A former CIA agent, Posada’s crimes included the masterminding of a bombing of a Cubana airliner in 1976 that resulted in the deaths of all 73 passengers onboard, amongst other brutal attacks. In 2003 Posada was arrested in Panama in possession of a large quantity of C-4 explosives. He intended to use them to assassinate Cuban leader Fidel Castro who was in Panama to attend a diplomatic summit. Posada later escaped and fled to the United States.

Zelaya indignantly refused Ford’s request. “I told him [Ford] that it was impossible to grant a visa and political asylum to Posada Carriles because he was accused of terrorist crimes and they (the United States) defend this kind of terrorism; they defend it and I am sure of that,” Zelaya remarked. Speaking with journalists later, the President wondered, “Could it be the case that any Honduran is not aware that the U.S. Embassy here has always interfered with coup d’etats, promoting invasions in Latin America…and wars?” Throwing diplomatic caution by the wayside, the irate Zelaya continued “Were we note victims of the Cold War during the 1980s, when attacks were launched on Nicaragua from Honduran soil…and Honduras was lent out as a base from which to conduct war-like actions?”

Ford, a big booster of the U.S. free trade agreement with Honduras, apparently did not approve of such remarks nor did he warm to Zelaya after the Honduran cultivated a diplomatic alliance with leftist Hugo Chávez of Venezuela. Just as he was about to leave Tegucigalpa after serving out his three year stint, Ford said that a large portion of remittances sent by U.S.-based Hondurans back to their home country were the product of illicit drug trafficking. Incensed, Zelaya charged that the U.S. was the “chief cause” of drug smuggling in Latin America and the Caribbean. Ford was being “belligerent,” Zelaya affirmed, simply because Honduras had pursued diplomatic relations with Venezuela.

As payback for Ford’s diplomatic insolence, Zelaya delayed accreditation of the new U.S. ambassador Hugo Llorens out of solidarity with Bolivia and Venezuela which had just recently gone through diplomatic dust ups with Washington. “We are not breaking relations with the United States,” Zelaya said. “We only are (doing this) in solidarity with [Bolivian President] Morales, who has denounced the meddling of the United States in Bolivia's internal affairs.” Defending his decision, Zelaya said small nations needed to stick together. “The world powers must treat us fairly and with respect,” he stated. To top it all off, Zelaya sent a letter to newly-elected President Obama in December. In it, the Honduran President urged Obama not to pursue “interventionist practices.” “Ambassadors should…avoid inappropriate public pronouncements…Meddling opinions are damaging and set the political climate on edge,” Zelaya wrote.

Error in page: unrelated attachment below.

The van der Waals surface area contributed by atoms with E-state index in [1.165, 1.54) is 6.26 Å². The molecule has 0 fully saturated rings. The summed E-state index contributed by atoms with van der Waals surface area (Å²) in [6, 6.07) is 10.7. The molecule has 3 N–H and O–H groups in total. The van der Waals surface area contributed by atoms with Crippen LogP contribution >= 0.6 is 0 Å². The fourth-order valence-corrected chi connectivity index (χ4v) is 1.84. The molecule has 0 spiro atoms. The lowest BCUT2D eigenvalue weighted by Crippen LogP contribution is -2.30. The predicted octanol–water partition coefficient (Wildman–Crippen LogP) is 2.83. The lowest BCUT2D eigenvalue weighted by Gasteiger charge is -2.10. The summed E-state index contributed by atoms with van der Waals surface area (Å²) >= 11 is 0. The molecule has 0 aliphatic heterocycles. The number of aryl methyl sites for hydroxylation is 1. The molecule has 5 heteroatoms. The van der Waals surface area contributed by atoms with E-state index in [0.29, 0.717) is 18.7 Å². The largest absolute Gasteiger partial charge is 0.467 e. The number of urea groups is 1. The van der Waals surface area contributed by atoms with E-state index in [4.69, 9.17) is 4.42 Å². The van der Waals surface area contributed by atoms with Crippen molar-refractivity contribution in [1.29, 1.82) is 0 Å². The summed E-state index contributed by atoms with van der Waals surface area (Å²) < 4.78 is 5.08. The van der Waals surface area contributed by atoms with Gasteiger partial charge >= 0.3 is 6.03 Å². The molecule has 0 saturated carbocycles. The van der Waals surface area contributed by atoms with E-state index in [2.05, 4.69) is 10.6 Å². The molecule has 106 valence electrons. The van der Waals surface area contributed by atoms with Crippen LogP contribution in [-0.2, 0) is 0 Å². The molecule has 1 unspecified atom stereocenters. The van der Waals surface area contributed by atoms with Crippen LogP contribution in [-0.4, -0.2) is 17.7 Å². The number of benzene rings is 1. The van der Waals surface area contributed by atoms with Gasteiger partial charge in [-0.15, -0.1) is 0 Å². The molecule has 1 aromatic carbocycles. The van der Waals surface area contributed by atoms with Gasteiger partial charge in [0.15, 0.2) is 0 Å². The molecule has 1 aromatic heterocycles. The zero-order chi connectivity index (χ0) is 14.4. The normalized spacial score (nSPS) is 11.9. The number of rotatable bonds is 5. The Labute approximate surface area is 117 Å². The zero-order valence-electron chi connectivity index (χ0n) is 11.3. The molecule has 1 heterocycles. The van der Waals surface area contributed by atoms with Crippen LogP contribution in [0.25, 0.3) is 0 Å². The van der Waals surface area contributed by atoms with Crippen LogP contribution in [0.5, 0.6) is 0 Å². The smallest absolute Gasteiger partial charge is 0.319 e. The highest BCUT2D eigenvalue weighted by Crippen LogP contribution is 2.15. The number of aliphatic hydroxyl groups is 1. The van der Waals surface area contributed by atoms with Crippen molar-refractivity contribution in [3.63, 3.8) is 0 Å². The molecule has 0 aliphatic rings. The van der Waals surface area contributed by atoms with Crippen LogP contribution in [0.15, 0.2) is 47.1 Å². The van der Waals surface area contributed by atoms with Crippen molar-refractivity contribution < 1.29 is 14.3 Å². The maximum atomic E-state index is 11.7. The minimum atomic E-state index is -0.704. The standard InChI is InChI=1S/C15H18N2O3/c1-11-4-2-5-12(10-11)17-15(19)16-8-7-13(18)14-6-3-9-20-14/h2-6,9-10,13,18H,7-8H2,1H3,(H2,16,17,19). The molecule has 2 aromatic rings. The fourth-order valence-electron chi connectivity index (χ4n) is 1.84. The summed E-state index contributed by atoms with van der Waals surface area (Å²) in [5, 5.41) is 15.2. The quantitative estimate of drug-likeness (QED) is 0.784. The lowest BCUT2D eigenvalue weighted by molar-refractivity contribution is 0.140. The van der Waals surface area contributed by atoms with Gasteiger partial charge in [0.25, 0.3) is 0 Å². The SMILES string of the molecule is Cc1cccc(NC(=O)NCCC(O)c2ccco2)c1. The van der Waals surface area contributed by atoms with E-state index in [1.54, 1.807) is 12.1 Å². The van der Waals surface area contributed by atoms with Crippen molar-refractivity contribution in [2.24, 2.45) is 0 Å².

Llorens, who was formerly Director of National Security for Andean Affairs at the National Security Agency, doesn’t seem to share his predecessor’s penchant for diplomatic gaffes. Still, there’s nothing fundamentally novel to his approach to foreign policy in the region. A booster of the drug war and free trade, he offers up the same old and tired proscriptions of his earlier colleagues. If Zelaya is restored to power, Obama should make a clean break with the past and appoint a new ambassador. The new President has said he would like the U.S. to relate to Latin America as an equal partner and not simply impose its own will and dictates. Now is his chance to demonstrate that good will.

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Meet Jim DeMint: Honduras Coup Apologist

President Obama has decried it. The Organization of American States and countries throughout Latin America have condemned it. The European Union has protested loudly. The majority of world leaders have raised their voices in opposition, confirmed by a resolution just passed in the United Nations General Assembly. And yet, one prominent legislator on Capitol Hill has leapt to the defense of the new coup regime which took power in Honduras on Sunday. That politician is Republican South Carolina Senator Jim Demint.

Honduran President Manuel Zelaya was deposed by the military just as he was seeking a non-binding referendum which the Honduran Congress and courts pronounced illegal. Zelaya’s move was seen as an effort to alter the constitution so he could seek a second term. Honduras’ Supreme Court said Zelaya’s referendum violated the constitution, a decision which the military has used as a justification for overthrowing the government. The White House however is not buying these justifications, saying that it’s the military which has behaved unconstitutionally. “Concerns or doubts about the wisdom of his [Zelaya’s] actions relating to his proposed non-binding referendum are independent of the unconstitutional act taken against him,” an administration official stated.